Polls as gossip

Early in my career as one of those "university academics," I experienced a number of intellectual revelations – at least revelations for a fat boy who had grown up mostly in Cleburne, Texas and (earlier) in Winslow, Arizona.  Some of these were when I began courses in marketing and statistics – that eventually led to a B.S. in economics, a MBA, and a Ph.D. in economics.  One of the first assignments I remember in my first statistics course was to read a book titled How to Lie with Statistics.

This book was assigned not to teach us things we were supposed to do when collecting data and when using statistical analysis to interpret that data.  This book was assigned to teach us what we were supposed not to do there.  To cloak statistical analysis in such forbidden procedures was not scientific at all: that type of research was revealed as merely an elaborate sham to promote some outcome the user held at the onset, an outcome or determination that had no scientific "truth" about it.  Much of what we are sold as "scientific" results is really only propaganda.

Also included with this assignment were some lectures about associated considerations – delivered by our old milquetoast professor, one Vernon Clover: bad dandruff, small stature, and (in opposition to evolved faculty today) not a political agenda in sight.  These observations might be grouped in a file folder titled "The Scientific Method."  These lectures focused on parameters valuable for researchers striving to separate chicken salad from the other chicken stuff.

One parameter is that one can never prove anything; we cannot know all the data.  The best we can hope to do is fail to disprove the alternate hypothesis to our study.  If we fail to disprove the alternate hypothesis, then the scientific conclusion is that we tentatively accept the primary hypotheses, pending further investigation.  Inescapably, therefore, science is never settled.  Another parameter is "garbage in, garbage out" in referring to the design of the data collection experiment to exclude data noise and to include all relevant data possible within budget and time constraints.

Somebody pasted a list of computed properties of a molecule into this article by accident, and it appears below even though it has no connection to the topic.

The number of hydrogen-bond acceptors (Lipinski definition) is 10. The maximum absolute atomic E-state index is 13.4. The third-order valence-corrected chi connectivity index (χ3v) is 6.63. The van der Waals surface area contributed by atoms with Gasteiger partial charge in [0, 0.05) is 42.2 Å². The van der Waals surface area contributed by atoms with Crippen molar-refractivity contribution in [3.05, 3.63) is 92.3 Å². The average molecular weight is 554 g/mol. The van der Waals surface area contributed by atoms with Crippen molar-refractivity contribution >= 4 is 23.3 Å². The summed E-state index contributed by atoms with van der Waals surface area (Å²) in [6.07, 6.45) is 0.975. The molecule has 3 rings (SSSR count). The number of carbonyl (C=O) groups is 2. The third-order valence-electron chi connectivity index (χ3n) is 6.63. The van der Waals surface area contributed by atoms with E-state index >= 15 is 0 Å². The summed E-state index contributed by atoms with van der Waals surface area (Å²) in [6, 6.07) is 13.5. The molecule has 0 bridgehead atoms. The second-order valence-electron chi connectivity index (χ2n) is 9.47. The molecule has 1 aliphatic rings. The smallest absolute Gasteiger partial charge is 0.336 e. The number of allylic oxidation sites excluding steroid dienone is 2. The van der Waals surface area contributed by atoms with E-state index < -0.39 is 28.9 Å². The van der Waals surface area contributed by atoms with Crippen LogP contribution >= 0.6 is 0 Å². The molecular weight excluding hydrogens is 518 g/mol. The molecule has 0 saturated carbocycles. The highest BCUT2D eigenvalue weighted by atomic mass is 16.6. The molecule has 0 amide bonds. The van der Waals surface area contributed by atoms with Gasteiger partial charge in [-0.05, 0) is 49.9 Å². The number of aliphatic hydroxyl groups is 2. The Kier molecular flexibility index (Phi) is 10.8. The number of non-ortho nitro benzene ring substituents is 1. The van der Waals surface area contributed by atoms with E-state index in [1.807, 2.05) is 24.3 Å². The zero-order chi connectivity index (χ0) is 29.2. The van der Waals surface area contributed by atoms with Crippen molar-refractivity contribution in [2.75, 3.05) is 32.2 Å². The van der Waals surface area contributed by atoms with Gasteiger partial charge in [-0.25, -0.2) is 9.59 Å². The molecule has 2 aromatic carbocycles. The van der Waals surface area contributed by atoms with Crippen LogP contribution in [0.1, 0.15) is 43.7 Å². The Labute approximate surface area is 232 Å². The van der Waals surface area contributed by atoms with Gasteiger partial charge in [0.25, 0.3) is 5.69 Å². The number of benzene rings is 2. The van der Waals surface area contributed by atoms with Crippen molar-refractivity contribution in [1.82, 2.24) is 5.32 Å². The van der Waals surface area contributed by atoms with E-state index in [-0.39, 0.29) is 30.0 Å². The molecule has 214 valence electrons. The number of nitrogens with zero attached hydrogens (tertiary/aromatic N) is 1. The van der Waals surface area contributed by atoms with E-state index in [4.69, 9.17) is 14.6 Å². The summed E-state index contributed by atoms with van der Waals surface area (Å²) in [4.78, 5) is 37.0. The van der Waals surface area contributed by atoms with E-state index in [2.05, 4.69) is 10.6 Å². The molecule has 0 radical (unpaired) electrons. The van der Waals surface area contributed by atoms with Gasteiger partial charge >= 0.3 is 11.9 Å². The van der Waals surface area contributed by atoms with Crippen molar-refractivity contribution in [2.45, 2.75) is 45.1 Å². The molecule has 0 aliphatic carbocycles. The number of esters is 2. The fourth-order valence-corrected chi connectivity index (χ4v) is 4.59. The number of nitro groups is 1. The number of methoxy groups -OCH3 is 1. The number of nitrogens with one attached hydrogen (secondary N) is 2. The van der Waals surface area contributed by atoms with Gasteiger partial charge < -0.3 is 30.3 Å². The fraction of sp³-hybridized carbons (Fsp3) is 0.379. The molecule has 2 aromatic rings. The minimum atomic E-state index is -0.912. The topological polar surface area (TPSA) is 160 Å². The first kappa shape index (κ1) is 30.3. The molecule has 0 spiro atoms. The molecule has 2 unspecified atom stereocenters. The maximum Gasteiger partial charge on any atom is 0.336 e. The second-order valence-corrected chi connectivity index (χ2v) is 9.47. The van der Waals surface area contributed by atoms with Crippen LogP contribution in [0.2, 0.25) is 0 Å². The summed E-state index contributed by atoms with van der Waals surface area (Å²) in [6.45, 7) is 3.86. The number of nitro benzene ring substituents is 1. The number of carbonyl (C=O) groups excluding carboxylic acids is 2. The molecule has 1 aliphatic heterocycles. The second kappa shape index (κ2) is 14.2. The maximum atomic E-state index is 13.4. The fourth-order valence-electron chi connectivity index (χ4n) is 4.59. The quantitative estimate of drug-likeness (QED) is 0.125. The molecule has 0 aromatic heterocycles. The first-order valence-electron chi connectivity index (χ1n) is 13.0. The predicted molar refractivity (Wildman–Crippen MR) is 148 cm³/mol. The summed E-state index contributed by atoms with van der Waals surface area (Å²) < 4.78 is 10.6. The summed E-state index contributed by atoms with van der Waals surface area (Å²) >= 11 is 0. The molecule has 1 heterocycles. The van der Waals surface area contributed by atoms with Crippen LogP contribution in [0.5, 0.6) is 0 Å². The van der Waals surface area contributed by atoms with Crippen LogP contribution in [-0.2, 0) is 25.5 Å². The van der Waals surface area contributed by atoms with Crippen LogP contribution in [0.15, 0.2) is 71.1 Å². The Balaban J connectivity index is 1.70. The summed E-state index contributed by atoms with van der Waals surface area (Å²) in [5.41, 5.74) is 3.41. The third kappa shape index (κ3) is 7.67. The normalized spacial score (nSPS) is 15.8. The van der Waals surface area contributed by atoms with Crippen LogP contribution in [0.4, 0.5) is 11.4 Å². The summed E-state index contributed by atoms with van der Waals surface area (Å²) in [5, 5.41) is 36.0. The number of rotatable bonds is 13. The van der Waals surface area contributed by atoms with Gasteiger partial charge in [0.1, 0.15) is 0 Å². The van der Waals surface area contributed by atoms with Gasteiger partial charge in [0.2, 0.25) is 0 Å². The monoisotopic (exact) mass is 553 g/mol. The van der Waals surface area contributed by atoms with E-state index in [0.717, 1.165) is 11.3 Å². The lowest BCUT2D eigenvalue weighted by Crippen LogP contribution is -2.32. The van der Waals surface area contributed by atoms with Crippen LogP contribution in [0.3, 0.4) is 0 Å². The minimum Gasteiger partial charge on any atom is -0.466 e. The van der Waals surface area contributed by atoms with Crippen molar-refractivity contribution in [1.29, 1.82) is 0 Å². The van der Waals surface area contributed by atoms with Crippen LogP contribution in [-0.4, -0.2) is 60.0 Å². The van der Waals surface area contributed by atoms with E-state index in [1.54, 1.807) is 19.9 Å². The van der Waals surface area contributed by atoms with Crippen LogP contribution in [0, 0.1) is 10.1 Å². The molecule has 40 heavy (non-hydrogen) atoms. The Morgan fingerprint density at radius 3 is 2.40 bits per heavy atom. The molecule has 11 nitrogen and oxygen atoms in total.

Simon Kuznets, back in the 1920s, was the head of a federal office first charged with developing our national databases.  A quote attributed to him went (paraphrased): "The government can collect all the data it wants, and its researchers and statisticians can massage that data, run transformations on that data, do all sorts of things to that data in the name of accurate and meaningful results.  But we must never forget that in the first instance, the data were written down by the town watchman, who writes down what he damned pleases."

Another parameter is to avoid any personal bias, held at the onset, as to what the conclusions of the study should be.  Otherwise, the experiment will not yield chicken salad.  Of course: all humans are biased at some level, and this bias creeps in to all science and skews conclusions.  At the least, there is cultural bias.  Muslims, for example, will not research certain tenets of their faith.  Nor will we of ours.  Or of racial differences in I.Q.  Or gender.  Except to "prove" some pre-determined value judgment.  Not chicken salad, there.  

Finally, we were cautioned about the "engineer mentality:"  Science seeks to operate in the realm of what is and of what can be done.  Science has absolutely nothing to say about whether we ought to do something.  That is a personal opinion – one no more valid than any other.  That point is where the marketing comes in.  Say "goodnight," Al Gore.